Home Office Deduction: What You Need to Know

Home Office Deduction: What You Need to Know

Whether self-employed or an employee, you may be able to deduct certain expenses for the part of your home you use to conduct business.

Regardless if you’re the homeowner or renter, the home office deduction is available for office space or other areas used for business. This could be space in the home or in a free-standing structure such as a studio, garage, or barn. According to the IRS, your “home” can be a house, condo, apartment, mobile home, boat, or similar property which provides basic living accommodations.

As you can see, there are many options covered by the deduction, but you must meet two main requirements in order to qualify:

1. Regular and Exclusive Use. You must regularly use part of your home exclusively for conducting business. For example, if you use an extra room to run your business, you can take a home office deduction for that extra room.

2. Principal Place of Business. You must show that you use your home as your principal place of business. If you conduct business at a location outside of your home, but also use your home substantially and regularly to conduct business, you may qualify for a home office deduction. For example, if you have in-person meetings with patients, clients, or customers in your home, you may be entitled to the deduction.

So what’s deductible?

Among others, deductible home office expenses include your real estate taxes, mortgage interest, rental payments, utility bills, property insurance, painting or depreciation on your home (if you own your home). These expenses are pro-rated based on the size of your home office in comparison to your home. For example, if your home office makes up 10 percent of the square footage of your home, you can claim 10 percent of these expenses.

There are certain limitations on deductions and potential consequences of claiming some of the deductions, especially with regard to depreciation on your home, should you decide to sell it later. Also, there are some professional opinions that taking the home-office deduction makes you a target for an IRS audit.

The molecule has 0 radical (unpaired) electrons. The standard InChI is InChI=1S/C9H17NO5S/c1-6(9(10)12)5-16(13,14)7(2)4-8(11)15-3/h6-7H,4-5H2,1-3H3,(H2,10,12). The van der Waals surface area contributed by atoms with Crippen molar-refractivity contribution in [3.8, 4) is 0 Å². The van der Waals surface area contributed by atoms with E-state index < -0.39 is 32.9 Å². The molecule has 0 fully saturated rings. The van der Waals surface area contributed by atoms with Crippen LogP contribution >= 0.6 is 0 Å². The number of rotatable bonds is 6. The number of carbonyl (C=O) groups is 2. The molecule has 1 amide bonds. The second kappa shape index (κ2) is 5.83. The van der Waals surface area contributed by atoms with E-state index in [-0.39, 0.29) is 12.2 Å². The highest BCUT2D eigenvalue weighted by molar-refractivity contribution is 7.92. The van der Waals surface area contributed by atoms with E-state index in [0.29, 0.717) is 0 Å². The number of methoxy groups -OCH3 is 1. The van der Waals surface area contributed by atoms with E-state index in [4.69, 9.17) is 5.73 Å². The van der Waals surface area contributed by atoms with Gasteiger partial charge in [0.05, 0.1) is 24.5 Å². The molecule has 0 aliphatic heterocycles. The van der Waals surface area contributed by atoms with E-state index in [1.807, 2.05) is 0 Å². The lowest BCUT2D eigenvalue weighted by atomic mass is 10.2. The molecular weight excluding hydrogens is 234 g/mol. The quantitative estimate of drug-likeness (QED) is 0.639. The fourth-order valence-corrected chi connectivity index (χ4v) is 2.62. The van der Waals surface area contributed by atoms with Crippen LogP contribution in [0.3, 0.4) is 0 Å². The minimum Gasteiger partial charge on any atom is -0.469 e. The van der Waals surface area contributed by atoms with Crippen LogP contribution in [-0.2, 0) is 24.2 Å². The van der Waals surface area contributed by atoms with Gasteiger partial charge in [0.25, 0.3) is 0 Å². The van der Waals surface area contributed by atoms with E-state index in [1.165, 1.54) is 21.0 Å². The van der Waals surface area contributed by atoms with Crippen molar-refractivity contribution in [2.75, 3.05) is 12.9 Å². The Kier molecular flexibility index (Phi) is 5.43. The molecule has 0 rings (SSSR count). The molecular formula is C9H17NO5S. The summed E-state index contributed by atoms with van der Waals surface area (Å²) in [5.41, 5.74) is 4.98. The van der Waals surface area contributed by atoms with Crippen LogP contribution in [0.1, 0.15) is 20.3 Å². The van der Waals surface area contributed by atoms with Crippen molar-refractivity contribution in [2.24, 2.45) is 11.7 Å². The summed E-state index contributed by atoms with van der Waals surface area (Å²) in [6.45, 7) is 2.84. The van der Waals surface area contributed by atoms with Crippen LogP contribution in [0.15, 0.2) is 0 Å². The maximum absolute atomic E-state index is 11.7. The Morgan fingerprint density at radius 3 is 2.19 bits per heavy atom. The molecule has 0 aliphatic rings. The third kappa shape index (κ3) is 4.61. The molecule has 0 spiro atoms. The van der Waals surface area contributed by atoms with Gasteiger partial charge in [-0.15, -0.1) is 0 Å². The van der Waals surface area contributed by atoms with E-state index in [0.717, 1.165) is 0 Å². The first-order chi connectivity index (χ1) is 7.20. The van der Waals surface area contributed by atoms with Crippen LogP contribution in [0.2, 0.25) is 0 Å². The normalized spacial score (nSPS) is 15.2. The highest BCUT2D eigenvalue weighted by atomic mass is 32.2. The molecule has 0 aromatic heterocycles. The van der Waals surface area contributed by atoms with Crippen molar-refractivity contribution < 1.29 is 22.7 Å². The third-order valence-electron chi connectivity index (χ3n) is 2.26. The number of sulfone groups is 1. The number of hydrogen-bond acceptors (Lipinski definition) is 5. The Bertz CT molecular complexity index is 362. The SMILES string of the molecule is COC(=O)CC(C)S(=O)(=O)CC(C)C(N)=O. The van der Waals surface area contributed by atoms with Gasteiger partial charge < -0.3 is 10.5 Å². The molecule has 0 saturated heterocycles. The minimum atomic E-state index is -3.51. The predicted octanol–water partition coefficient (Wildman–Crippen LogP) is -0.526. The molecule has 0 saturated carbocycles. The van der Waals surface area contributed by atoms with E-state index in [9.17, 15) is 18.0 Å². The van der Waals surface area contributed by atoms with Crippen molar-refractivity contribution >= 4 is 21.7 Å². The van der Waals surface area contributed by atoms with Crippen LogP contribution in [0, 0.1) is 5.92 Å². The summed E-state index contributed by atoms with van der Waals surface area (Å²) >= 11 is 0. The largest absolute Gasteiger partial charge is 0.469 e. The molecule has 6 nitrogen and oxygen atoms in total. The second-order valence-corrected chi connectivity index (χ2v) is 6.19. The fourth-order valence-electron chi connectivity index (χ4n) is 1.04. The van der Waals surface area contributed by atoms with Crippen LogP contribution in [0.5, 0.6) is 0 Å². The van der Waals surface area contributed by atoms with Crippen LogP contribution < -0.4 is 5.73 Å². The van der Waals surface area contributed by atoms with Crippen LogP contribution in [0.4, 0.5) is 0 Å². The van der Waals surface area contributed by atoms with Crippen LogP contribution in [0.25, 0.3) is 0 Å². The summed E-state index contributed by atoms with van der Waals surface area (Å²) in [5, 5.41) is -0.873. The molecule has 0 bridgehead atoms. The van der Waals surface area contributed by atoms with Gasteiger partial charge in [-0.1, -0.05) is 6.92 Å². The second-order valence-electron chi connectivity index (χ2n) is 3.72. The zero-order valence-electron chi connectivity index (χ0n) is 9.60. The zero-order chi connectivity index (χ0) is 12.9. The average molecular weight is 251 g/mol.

Industry opinions are mixed, so you shouldn’t let that stop you from claiming the deduction. The best way to stay out of trouble is to only claim the home office deduction if you qualify, only claim the expenses you are entitled to, and properly document your expenses in case the IRS questions your eligibility or the amount of expenses you attempted to claim. When in doubt, always consult with your tax advisor.


Anca StradleyArticle contributed by Anca Stradley, MKS&H Tax Accountant

About MKS&H: McLean, Koehler, Sparks & Hammond (MKS&H) is a professional service firm with offices in Hunt Valley and Frederick. MKS&H helps owners and organizational leaders become more successful by putting complex financial data into truly meaningful context. But deeper than dollars and data, our focus is on developing an understanding of you, your culture and your business goals. This approach enables our clients to achieve their greatest potential.

Like what you read? Sign-up for our C-Suite Spotlight Program.

 

About Author

MKS&H

MKS&H is committed to providing personalized tax and accounting services while developing a deep understanding of you, your culture, and your business goals. Our full view of financial systems and the people behind them allow us create and evolve the best solution that will help you and your business thrive. The accounting experts and consulting professionals at MKS&H work together to help you achieve the financial results you want.

Related posts

What Is IRS Form 5471?

While you might be currently living overseas, that does not mean that you are free from the tax obligations of being an American citizen. Even if you work overseas, there are still tax forms that you are required to file. One of those is known as IRS Form 5471....

Read More